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The Forum > Article Comments > Beijing's annus horribilus > Comments

Beijing's annus horribilus : Comments

By John Lee, published 2/2/2009

If not a 'catastrophic year', 2008 will definitely be seen as the year when cracks appeared in the fašade of the Chinese 'economic miracle'.

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A well argued article indicating that China and the CCP, in particular, have cause to worry.

It provides enough compelling economic data to back up ite arguments.

I would say though that China's economic crisis is a domestic version of the world economic crisis, a crisis which was due to US's poorly regulated private banking sector. The CCP is not at fault for the drop in China's crucial export markets, America is.

Hence while the author looks to an expansion of the private sector as a cure for China's ills, substantial private industrial expansion may currently be a risky prospect compared to China's current State-private economic hybrid.

Pete
Posted by plantagenet, Monday, 2 February 2009 11:06:48 AM
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Thank you John. An excellent article.
Posted by Brian Hennessy, Monday, 2 February 2009 11:34:34 AM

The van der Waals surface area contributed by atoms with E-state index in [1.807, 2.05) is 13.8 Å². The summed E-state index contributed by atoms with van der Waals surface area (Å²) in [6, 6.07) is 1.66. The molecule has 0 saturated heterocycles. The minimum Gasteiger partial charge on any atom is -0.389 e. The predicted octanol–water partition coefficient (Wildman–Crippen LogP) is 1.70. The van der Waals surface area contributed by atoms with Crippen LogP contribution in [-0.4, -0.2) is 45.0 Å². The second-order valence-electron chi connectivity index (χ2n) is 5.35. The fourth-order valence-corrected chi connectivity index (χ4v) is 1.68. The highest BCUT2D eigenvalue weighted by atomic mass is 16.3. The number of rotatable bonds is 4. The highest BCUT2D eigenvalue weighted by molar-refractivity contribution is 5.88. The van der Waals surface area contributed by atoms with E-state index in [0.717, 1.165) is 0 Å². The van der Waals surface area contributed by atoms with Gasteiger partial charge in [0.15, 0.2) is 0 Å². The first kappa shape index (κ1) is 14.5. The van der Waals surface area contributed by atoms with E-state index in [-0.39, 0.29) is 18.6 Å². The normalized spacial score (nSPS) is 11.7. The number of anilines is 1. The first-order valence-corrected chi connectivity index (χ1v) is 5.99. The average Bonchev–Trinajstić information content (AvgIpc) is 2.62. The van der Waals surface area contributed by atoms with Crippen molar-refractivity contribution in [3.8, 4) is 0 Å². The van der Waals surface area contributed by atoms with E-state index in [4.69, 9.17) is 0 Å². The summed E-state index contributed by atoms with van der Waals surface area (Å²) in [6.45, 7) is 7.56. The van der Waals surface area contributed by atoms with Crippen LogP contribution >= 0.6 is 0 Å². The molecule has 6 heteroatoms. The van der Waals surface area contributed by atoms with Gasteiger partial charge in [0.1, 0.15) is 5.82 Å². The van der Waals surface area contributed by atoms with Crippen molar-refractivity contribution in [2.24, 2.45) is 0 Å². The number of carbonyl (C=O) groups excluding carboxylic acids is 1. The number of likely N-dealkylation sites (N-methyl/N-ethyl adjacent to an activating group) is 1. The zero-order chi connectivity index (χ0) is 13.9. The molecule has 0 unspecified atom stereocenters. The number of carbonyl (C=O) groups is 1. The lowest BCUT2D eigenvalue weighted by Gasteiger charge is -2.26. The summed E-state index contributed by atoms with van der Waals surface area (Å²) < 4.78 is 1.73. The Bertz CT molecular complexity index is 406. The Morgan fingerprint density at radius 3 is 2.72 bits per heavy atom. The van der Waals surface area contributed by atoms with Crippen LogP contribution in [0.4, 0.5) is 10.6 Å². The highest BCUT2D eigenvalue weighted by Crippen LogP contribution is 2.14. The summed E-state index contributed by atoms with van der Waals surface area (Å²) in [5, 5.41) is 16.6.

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Yes John, very very insightful. Well done.

It's a pity our PM doesn't have the time to read your piece and apply it's lessons ... of which there a quite a few.

It seems Chinese entrepreneurs have read Mises and von Hayek ... or more likely, arrived at similar conclusions. Good luck to them.

Two things need highlighting.
Firstly the cost of capital ... it is also rising in the west with current US business loan interest rates at 22%. Forget housing interest rates they are unimportant. What's the point of a mortgage with low interest if you lose your job?

Secondly the closure of 50% of the factories in China will have a dramatic effect in the West. Consumer oods will become scare with the result we will likely see an inflation in prices of comnsumer goods, while a delation in asset values takes place. While consumer demand falls at a slower rate than supply, as money is being printed and distributed and home interest loans are being lowered during a time of economic contraction inflation is the only possibility during the current long-term 'contraction' and despite the apparent short term deflation in retail establishments.
Posted by keith, Monday, 2 February 2009 7:08:25 PM
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There are some good points in this article, but what is the source of the statement that 'Even before the current global crisis, absolute poverty (those earning less than US$1 a day) doubled in China over the past decade' - and that 'More than 400 million had seen their net incomes decline over the same period despite record GDP growth' ?

According to data released by the World Bank on 26 August 2008, the proportion of China's population living below the Bank's new poverty line of US$1.25 per day was estimated to have decreased from 84 percent in 1981 to 16 percent in 2005. The absolute number living below this austere poverty line in 2005 was 207 million. Obviously this figure does not take into account the effects of the recent increases in prices of food and energy, or of the downturn in exports in recent months.
Posted by IanC, Tuesday, 3 February 2009 12:38:48 PM
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